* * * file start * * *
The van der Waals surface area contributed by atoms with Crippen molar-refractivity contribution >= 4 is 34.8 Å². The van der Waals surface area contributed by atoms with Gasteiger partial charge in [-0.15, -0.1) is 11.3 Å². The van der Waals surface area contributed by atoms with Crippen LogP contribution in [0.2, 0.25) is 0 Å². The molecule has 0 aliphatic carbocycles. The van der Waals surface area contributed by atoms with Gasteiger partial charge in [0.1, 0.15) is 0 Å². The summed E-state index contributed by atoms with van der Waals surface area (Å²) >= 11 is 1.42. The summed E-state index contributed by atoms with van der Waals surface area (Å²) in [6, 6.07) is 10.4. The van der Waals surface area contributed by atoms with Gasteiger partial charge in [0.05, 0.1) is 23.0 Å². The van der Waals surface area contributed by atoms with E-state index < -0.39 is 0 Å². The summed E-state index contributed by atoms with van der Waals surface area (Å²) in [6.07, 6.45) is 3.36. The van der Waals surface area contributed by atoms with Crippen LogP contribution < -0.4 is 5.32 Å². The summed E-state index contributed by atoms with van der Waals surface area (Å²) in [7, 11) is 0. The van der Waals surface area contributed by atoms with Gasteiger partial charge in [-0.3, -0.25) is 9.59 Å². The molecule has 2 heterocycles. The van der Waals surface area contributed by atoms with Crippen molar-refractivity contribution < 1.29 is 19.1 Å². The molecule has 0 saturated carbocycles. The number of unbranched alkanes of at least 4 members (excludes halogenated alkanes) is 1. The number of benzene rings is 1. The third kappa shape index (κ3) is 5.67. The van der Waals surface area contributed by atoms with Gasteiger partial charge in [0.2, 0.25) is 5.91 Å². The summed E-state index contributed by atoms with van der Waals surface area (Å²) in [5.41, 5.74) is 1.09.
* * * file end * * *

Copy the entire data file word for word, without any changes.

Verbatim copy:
The van der Waals surface area contributed by atoms with Crippen molar-refractivity contribution >= 4 is 34.8 Å². The van der Waals surface area contributed by atoms with Gasteiger partial charge in [-0.15, -0.1) is 11.3 Å². The van der Waals surface area contributed by atoms with Crippen LogP contribution in [0.2, 0.25) is 0 Å². The molecule has 0 aliphatic carbocycles. The van der Waals surface area contributed by atoms with Gasteiger partial charge in [0.1, 0.15) is 0 Å². The summed E-state index contributed by atoms with van der Waals surface area (Å²) >= 11 is 1.42. The summed E-state index contributed by atoms with van der Waals surface area (Å²) in [6, 6.07) is 10.4. The van der Waals surface area contributed by atoms with Gasteiger partial charge in [0.05, 0.1) is 23.0 Å². The van der Waals surface area contributed by atoms with E-state index < -0.39 is 0 Å². The summed E-state index contributed by atoms with van der Waals surface area (Å²) in [6.07, 6.45) is 3.36. The van der Waals surface area contributed by atoms with Crippen LogP contribution < -0.4 is 5.32 Å². The summed E-state index contributed by atoms with van der Waals surface area (Å²) in [7, 11) is 0. The van der Waals surface area contributed by atoms with Gasteiger partial charge in [-0.3, -0.25) is 9.59 Å². The molecule has 2 heterocycles. The van der Waals surface area contributed by atoms with Crippen molar-refractivity contribution < 1.29 is 19.1 Å². The molecule has 0 saturated carbocycles. The number of unbranched alkanes of at least 4 members (excludes halogenated alkanes) is 1. The number of benzene rings is 1. The third kappa shape index (κ3) is 5.67. The van der Waals surface area contributed by atoms with Gasteiger partial charge in [0.2, 0.25) is 5.91 Å². The summed E-state index contributed by atoms with van der Waals surface area (Å²) in [5.41, 5.74) is 1.09.